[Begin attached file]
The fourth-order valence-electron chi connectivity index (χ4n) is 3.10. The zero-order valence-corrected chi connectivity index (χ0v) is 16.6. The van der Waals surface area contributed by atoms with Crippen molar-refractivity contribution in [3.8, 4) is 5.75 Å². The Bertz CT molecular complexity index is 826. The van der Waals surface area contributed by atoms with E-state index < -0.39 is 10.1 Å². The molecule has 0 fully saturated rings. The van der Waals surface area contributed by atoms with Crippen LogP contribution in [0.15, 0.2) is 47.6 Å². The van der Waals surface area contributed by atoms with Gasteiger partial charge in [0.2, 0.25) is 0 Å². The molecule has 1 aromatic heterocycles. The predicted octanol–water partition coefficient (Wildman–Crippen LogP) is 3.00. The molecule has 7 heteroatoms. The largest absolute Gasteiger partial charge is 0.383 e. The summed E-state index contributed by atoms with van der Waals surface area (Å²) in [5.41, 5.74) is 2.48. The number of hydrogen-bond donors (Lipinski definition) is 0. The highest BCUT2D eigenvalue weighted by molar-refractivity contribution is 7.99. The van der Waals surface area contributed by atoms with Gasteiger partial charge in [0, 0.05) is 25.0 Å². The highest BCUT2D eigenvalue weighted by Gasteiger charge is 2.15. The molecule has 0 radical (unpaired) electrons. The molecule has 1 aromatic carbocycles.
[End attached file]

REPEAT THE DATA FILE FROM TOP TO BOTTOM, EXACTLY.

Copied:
The fourth-order valence-electron chi connectivity index (χ4n) is 3.10. The zero-order valence-corrected chi connectivity index (χ0v) is 16.6. The van der Waals surface area contributed by atoms with Crippen molar-refractivity contribution in [3.8, 4) is 5.75 Å². The Bertz CT molecular complexity index is 826. The van der Waals surface area contributed by atoms with E-state index < -0.39 is 10.1 Å². The molecule has 0 fully saturated rings. The van der Waals surface area contributed by atoms with Crippen LogP contribution in [0.15, 0.2) is 47.6 Å². The van der Waals surface area contributed by atoms with Gasteiger partial charge in [0.2, 0.25) is 0 Å². The molecule has 1 aromatic heterocycles. The predicted octanol–water partition coefficient (Wildman–Crippen LogP) is 3.00. The molecule has 7 heteroatoms. The largest absolute Gasteiger partial charge is 0.383 e. The summed E-state index contributed by atoms with van der Waals surface area (Å²) in [5.41, 5.74) is 2.48. The number of hydrogen-bond donors (Lipinski definition) is 0. The highest BCUT2D eigenvalue weighted by molar-refractivity contribution is 7.99. The van der Waals surface area contributed by atoms with Gasteiger partial charge in [0, 0.05) is 25.0 Å². The highest BCUT2D eigenvalue weighted by Gasteiger charge is 2.15. The molecule has 0 radical (unpaired) electrons. The molecule has 1 aromatic carbocycles.